101. How are continuous and noncontinuous loads for feeder ratings calculated?
Branch circuits must be rated no less than the noncontinuous load, plus at least 125 percent of the continuous load.
102. Are unfinished basements of dwellings used in figuring watts per square foot?
Yes, if adaptable for future use. If these spaces are not adaptable, they are not used.
103. What loads are used in figuring outlets for other than general illumination?
Outlets supplying specific loads and appliances must use the ampere rating of the appliance. Outlets supplying heavy-duty lampholders must use 600 voltamperes; calculations for other outlets must use 180 volt-amperes.
104. What load must be figured for show-window lighting?
Not less than 200 volt-amperes for each linear foot measured horizontally along the base.
105. What are the receptacle requirements in dwelling occupancies for kitchen, family room, laundry, pantry, dining room, and break- fast room?
There shall be a minimum of two 20-ampere small-appliance circuits for the kitchen, family room, pantry, dining room, and breakfast room. There should also be a minimum of one 20- ampere circuit for the laundry.
106. What is the unit load per square foot (in volt-amperes) for a store?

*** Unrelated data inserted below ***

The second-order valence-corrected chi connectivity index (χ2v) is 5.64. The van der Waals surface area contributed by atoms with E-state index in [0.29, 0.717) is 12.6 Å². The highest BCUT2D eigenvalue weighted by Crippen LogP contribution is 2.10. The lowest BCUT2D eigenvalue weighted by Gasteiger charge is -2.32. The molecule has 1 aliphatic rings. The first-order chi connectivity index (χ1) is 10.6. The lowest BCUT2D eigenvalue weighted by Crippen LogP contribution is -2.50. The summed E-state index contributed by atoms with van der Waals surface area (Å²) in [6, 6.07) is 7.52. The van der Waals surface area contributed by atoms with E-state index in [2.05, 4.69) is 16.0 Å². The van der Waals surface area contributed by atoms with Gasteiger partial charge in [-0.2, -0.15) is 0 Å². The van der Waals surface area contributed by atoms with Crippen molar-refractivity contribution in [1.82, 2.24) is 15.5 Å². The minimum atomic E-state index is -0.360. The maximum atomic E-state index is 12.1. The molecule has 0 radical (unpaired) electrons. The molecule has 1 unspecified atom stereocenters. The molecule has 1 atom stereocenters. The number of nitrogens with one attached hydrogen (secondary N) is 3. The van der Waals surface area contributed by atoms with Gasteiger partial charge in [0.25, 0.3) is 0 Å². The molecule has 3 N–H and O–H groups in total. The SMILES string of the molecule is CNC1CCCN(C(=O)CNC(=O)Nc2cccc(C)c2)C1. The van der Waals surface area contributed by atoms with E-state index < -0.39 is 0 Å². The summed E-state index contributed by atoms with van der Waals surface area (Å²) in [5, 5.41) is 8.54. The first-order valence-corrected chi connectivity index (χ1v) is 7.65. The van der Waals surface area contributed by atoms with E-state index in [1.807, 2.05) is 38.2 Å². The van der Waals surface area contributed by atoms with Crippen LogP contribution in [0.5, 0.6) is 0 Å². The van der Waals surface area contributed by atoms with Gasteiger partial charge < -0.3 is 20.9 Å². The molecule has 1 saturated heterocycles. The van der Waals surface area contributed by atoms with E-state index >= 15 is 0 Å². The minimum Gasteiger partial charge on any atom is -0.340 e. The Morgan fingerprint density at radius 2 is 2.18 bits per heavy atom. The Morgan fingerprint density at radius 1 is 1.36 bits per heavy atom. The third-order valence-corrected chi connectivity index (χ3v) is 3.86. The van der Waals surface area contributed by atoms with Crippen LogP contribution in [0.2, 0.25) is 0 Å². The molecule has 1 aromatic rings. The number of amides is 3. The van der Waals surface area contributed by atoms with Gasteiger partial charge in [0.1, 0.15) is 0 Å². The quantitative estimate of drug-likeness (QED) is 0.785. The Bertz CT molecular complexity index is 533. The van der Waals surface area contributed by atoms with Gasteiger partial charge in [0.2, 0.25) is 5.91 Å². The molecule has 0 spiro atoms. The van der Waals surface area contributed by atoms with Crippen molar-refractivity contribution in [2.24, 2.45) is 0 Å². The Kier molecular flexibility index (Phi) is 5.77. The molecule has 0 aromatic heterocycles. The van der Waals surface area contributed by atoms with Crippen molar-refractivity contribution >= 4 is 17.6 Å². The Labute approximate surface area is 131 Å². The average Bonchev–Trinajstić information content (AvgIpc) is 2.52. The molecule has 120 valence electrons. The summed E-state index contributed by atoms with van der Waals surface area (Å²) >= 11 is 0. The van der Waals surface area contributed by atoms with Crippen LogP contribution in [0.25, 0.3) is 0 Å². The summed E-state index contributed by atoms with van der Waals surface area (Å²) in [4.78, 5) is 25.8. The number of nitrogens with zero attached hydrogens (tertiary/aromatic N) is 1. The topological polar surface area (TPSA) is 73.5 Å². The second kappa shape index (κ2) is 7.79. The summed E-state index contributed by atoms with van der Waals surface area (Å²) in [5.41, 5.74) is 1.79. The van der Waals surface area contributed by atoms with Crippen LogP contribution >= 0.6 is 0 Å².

107. Outlets for heavy-duty lampholders are to be based on a load of how many volt-amperes?
108. Are demand factors permitted in determining feeder loads?
109. What size feeders must be installed in dwelling occupancies?
The computed load of a feeder must not be less than the sum of all branch circuit loads supplied by the feeder. The demand factors can be used in the calculation of feeder sizes.
110. When figuring the neutral load to electric ranges, what is the maximum unbalanced load considered to be?
The maximum unbalanced load for electric ranges is considered to be 70 percent of the load on the ungrounded conductors.
111. How is the neutral load on a 5-wire, 2-phase system deter- mined?
It is figured at 140 percent of the load on the ungrounded conductors.
112. How may the neutral-feeder load on a 3-wire dc or single- phase 3-wire ac system be determined?
The 70 percent demand factor may be used on range loads, and a further demand factor of 70 percent may be used on that portion of the unbalanced load in excess of 200 amperes.